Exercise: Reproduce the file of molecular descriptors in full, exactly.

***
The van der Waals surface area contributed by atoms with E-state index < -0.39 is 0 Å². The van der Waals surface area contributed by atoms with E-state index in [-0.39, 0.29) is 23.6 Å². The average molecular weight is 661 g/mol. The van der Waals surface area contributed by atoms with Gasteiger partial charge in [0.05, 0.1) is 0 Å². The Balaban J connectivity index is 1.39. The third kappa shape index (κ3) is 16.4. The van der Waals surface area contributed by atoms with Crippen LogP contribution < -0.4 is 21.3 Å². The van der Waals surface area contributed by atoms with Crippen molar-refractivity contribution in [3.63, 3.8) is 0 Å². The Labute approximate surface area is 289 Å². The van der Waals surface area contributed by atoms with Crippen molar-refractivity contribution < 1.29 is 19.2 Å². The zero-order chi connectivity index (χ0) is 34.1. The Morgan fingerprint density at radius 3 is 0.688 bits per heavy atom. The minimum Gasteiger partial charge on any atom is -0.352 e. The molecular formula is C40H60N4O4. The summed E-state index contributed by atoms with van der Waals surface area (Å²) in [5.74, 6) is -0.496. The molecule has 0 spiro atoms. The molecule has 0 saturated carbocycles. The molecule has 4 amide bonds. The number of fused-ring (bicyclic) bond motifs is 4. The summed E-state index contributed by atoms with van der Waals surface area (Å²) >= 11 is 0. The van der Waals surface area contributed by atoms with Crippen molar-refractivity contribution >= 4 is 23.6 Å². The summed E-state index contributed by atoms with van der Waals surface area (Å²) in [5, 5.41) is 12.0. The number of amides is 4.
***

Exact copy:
The van der Waals surface area contributed by atoms with E-state index < -0.39 is 0 Å². The van der Waals surface area contributed by atoms with E-state index in [-0.39, 0.29) is 23.6 Å². The average molecular weight is 661 g/mol. The van der Waals surface area contributed by atoms with Gasteiger partial charge in [0.05, 0.1) is 0 Å². The Balaban J connectivity index is 1.39. The third kappa shape index (κ3) is 16.4. The van der Waals surface area contributed by atoms with Crippen LogP contribution < -0.4 is 21.3 Å². The van der Waals surface area contributed by atoms with Crippen molar-refractivity contribution in [3.63, 3.8) is 0 Å². The Labute approximate surface area is 289 Å². The van der Waals surface area contributed by atoms with Crippen molar-refractivity contribution < 1.29 is 19.2 Å². The zero-order chi connectivity index (χ0) is 34.1. The Morgan fingerprint density at radius 3 is 0.688 bits per heavy atom. The minimum Gasteiger partial charge on any atom is -0.352 e. The molecular formula is C40H60N4O4. The summed E-state index contributed by atoms with van der Waals surface area (Å²) in [5.74, 6) is -0.496. The molecule has 0 spiro atoms. The molecule has 0 saturated carbocycles. The molecule has 4 amide bonds. The number of fused-ring (bicyclic) bond motifs is 4. The summed E-state index contributed by atoms with van der Waals surface area (Å²) >= 11 is 0. The van der Waals surface area contributed by atoms with Crippen molar-refractivity contribution >= 4 is 23.6 Å². The summed E-state index contributed by atoms with van der Waals surface area (Å²) in [5, 5.41) is 12.0. The number of amides is 4.